The volume is offered in honor of Daniel I. Block on the occasion of his 70th birthday. Few Old Testament scholars have worked so ably, carefully, and intentionally to help the church and the academy grasp the message of Deuteronomy. Block’s own studies always exhibit an admirable balance of exegetical rigor, literary and theological awareness, and pastoral care, and for well over a decade he has, like the priest-scribe Ezra, devoted himself to the study, practice, and teaching of the deuteronomic torah (Ezra 7:10), helping and urging others to hear the life-giving gospel of Moses in Deuteronomy. The international group of specialists that contributed to this volume consists of Daniel Block’s colleagues, friends, and former students. It is their hope that these studies will in various ways supplement Daniel Block’s work, serving the church and the academy and honoring the God of Israel.
Peter J. Gentry
The Publications of Daniel I. Block: Overview and Bibliography xxi
Tributes from the Block Family xxxiii
Part 1 – The Message of Deuteronomy
Deuteronomy and Ancient Hebrew History Writing in Light of Ancient Chronicles and Treaties 3
“Because of the Wickedness of These Nations” (Deut 9:4–5): The Canaanites––Ethical or Not? 17
Richard S. Hess
Admonitory Examples in Hittite and Biblical Legal Contexts 39
Harry A. Hoffner Jr.
“These Are the Words Moses Spoke”: Implied Audience and a Case for a Pre-Monarchic Dating of Deuteronomy 61
Peter T. Vogt
Laws and Ethical Ideals in Deuteronomy 81
Gordon J. Wenham
Counting the Ten: An Investigation into the Numbering of the Decalogue 93
Jason S. DeRouchie
“Keep These Words in Your Heart” (Deut 6:6): A Spirituality of Torah in the Context of the Shema 127
J. Gordon McConville
The Rhetoric of Theophany: The Imaginative Depiction of Horeb in Deuteronomy 9–10 145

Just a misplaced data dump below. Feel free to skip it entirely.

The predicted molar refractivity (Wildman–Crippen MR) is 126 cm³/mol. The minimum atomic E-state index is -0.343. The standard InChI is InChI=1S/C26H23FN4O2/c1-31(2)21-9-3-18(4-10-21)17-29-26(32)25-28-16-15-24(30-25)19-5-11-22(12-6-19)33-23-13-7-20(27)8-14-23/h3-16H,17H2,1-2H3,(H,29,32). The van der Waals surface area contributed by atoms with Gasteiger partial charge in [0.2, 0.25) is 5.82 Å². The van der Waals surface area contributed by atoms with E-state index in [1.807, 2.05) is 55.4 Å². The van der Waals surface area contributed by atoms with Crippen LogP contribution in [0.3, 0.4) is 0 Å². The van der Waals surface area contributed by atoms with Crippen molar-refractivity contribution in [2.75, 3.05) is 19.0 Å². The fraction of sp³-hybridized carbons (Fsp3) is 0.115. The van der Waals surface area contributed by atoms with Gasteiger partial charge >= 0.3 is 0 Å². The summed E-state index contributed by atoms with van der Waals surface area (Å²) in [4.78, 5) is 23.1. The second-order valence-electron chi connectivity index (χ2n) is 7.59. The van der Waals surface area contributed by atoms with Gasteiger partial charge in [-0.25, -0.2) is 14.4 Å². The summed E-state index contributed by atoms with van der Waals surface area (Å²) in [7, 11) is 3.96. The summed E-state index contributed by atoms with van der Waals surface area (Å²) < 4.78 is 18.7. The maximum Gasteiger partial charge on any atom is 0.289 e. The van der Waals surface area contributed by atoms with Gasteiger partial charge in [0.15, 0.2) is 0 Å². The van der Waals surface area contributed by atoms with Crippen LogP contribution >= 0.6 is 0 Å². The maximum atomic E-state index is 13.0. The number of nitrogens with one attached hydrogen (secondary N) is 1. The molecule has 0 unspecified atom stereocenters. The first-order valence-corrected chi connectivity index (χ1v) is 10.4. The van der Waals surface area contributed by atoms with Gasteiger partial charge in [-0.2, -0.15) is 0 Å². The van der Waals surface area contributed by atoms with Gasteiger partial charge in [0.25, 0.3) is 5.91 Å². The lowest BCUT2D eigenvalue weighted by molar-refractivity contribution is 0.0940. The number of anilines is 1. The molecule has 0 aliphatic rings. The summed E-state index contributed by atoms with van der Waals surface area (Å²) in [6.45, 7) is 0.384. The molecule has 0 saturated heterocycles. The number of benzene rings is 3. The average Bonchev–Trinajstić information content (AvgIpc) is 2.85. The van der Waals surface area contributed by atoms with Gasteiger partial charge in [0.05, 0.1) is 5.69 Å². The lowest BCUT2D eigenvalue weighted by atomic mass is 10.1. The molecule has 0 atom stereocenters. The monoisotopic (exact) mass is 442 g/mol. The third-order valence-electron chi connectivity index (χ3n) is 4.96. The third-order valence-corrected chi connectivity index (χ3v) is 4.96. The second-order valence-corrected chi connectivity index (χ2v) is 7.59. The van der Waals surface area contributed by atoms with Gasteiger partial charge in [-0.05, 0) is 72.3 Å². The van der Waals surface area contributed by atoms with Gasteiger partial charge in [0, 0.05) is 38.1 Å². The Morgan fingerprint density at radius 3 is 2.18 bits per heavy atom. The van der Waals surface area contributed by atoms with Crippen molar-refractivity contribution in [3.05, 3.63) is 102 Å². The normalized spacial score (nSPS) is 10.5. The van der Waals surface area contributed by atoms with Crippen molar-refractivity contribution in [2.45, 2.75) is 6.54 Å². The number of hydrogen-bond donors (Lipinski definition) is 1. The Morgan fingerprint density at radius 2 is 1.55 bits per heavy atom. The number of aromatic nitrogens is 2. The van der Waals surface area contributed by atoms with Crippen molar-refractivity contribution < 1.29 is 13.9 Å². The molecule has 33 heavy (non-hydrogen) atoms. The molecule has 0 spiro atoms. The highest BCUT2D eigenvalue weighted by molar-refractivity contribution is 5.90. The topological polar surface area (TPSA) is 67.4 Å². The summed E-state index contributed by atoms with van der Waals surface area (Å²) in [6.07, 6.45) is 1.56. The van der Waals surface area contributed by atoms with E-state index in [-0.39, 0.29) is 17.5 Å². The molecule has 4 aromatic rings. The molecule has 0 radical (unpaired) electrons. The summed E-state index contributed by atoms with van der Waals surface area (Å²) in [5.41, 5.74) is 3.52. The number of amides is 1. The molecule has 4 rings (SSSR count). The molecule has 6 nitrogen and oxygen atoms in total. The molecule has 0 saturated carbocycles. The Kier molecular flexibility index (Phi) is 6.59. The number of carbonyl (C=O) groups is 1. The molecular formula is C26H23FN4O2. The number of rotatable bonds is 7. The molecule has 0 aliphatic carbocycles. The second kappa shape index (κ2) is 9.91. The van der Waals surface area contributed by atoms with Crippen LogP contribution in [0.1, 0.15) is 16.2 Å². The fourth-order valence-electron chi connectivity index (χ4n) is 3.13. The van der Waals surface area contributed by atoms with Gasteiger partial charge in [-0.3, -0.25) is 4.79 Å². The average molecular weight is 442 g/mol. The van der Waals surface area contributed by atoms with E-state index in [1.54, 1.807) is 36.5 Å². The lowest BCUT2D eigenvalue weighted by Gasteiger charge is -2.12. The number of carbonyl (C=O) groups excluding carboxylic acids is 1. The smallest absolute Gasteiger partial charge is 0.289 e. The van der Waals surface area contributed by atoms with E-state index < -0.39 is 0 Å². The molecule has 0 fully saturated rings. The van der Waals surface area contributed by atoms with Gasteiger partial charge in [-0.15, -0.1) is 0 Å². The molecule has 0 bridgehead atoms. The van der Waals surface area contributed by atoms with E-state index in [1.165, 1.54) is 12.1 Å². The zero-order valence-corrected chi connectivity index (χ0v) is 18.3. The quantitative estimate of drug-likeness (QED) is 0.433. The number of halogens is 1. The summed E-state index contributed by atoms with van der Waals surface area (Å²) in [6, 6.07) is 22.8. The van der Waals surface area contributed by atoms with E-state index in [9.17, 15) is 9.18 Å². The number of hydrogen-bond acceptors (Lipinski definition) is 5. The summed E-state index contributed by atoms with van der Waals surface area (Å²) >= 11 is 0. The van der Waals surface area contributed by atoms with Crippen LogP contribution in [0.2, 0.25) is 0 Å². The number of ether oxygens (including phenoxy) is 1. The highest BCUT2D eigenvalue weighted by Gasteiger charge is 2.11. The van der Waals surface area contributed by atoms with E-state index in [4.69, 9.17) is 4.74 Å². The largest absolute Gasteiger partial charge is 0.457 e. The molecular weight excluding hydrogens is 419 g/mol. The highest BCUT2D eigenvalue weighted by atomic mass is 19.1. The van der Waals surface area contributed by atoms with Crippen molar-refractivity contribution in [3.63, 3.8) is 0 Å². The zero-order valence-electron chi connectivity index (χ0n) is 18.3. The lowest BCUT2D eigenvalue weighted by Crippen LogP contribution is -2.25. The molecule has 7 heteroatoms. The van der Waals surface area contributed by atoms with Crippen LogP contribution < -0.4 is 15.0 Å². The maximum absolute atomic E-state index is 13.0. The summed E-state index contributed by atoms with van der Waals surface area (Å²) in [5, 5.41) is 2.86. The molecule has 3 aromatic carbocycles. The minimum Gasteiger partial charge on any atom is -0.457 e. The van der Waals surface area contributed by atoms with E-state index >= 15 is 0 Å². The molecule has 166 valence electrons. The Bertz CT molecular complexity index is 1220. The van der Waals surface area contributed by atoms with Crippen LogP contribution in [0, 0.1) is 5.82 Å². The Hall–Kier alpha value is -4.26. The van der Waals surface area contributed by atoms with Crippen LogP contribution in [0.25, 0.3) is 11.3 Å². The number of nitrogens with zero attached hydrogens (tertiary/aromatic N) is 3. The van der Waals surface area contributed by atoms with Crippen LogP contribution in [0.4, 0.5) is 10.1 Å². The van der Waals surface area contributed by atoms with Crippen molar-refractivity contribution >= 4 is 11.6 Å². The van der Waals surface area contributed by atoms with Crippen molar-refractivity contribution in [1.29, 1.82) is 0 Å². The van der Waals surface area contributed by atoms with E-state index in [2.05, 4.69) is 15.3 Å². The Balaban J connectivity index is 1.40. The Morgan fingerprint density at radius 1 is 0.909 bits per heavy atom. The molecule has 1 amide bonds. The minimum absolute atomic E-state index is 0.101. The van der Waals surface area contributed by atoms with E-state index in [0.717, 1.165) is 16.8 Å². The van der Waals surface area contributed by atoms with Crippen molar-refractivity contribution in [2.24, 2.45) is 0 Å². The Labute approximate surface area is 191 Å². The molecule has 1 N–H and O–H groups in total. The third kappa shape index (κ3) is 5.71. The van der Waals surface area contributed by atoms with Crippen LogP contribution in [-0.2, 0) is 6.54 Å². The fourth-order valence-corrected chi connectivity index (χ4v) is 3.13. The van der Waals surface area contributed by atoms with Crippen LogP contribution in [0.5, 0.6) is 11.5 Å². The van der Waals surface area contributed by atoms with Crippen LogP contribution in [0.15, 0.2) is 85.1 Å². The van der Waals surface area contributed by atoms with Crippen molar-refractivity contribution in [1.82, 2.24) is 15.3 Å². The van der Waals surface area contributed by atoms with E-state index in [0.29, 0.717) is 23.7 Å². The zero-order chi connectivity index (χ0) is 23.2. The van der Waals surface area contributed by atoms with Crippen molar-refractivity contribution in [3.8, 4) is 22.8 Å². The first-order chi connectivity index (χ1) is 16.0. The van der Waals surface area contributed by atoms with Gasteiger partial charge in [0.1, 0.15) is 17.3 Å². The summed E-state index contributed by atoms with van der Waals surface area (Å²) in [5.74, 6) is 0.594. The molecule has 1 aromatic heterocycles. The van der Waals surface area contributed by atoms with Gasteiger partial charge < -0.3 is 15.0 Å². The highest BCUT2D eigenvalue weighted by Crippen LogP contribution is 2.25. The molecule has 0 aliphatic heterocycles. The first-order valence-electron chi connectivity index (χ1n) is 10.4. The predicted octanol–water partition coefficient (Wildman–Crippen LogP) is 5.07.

For Your Good Always: Restraining the Rights of the Victor for the Well-Being of the Vulnerable (Deut 21:10–14) 165
Deuteronomy’s Theology of Exile 189
Kenneth J. Turner
Part 2 – The Infuence of Deuteronomy
The Impact of Deuteronomy on the Books of the Deuteronomistic History 223
Michael A. Grisanti
Deuteronomy and Isaiah 251
H. G. M. Williamson
The Enduring Word of the Lord in Deuteronomy and Jeremiah 36 269
Deuteronomy and Ezekiel’s Theology of Exile 287
The “Revealed Things”: Deuteronomy and the Epistemology of Job 307
Christopher B. Ansberry
“Fear God and Keep His Commandments”(Eccl 12:13):An Examination of Some Intertextual Relationships between Deuteronomy and Ecclesiastes 327
The Influence of Deuteronomy on Intercessory Prayers in Ezra and Nehemiah 345
Gary V. Smith
Testing God’s Son: Deuteronomy and Luke 4:1–13 365
Grant R. Osborne
Paul’s Reading of Deuteronomy: Law and Grace 389
Part 3 – The Lasting Significance of Deuteronomy
Making the Ten Count: Reflections on the Lasting Message of the Decalogue 415
Jason S. DeRouchie
Welcoming the Stranger: Toward a Theology of Immigration in Deuteronomy 441
M. Daniel Carroll R.
Sermonizing in Deuteronomy, Jeremiah, and the 21st Century 463
Elmer A. Martens
The Prophet Who Is Like and Greater Than Moses: A Sermon on Deuteronomy 18:15–22 485
Daniel L. Akin
Stealing Souls: Human Trafficking and Deuteronomy 24:7 495
The Book of the Torah as a Gospel of Grace: A Synthesis of Daniel I. Block’s Biblical Theology of Deuteronomy 511
Thomas H. McClendon Jr.
- Rusty Osborne